Saturday, September 08, 2012

The dignity of labor and the lack thereof

In spite of what the Mitt Romey’s of the world might like us to believe, simply providing work doesn’t necessarily make the providing entity a glorious benefactor to society. Context matters. Dignity matters.

After all, in our nation’s past, Southern plantation owners provided jobs ... with some rather harsh conditions. In the early 1900’s the sweat shops that worked children all day were not only paying those kids, something -- not much! -- they were making sure those little workers couldn’t get an education, to one day maybe get a better job.

Whenever a job is so time-consuming and low-paying that it literally traps the poverty stricken worker into a brutal treadmill life -- without hope of improvement -- then that job is also a powerful instrument of social control. For some of today’s industries to have a steady supply of the kind of cheap labor they want, it calls for them to make sure there is a permanent starving underclass.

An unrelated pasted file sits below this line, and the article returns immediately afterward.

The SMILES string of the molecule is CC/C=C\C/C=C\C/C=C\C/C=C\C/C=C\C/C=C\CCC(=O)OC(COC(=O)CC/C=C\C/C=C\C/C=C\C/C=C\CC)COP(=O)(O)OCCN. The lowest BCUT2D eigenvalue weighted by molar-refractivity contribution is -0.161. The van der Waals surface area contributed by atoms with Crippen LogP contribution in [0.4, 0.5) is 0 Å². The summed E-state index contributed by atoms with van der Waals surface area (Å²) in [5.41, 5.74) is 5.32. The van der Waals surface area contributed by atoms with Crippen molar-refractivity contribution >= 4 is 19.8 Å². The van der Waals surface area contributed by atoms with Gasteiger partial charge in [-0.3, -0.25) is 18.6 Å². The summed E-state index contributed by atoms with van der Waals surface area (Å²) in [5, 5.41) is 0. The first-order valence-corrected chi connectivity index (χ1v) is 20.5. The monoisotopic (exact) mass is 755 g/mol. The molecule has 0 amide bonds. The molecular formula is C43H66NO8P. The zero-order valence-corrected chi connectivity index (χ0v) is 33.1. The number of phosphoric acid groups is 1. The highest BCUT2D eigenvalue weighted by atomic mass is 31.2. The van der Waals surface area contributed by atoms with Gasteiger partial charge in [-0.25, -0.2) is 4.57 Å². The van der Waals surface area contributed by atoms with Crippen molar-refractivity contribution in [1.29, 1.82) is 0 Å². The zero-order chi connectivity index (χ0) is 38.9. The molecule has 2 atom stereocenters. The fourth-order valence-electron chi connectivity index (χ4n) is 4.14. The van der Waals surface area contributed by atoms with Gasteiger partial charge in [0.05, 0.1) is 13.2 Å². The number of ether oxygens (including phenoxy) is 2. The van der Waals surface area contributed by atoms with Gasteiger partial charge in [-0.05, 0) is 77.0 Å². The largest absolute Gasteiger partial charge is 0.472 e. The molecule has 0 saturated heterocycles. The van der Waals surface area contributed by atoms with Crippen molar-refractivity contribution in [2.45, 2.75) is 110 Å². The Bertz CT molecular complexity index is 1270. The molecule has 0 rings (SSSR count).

That’s part of what some gigantic corporations are still up to. The largest mining industry and agribusiness corporations come to mind, right away. Dignity for their workers hurts the bottom line.

What could be more at odds with the American Dream than deliberately stifling social mobility, by starving families into accepting that treadmill life? Among other considerations, this recession we're experiencing is about keeping the cost of labor down.

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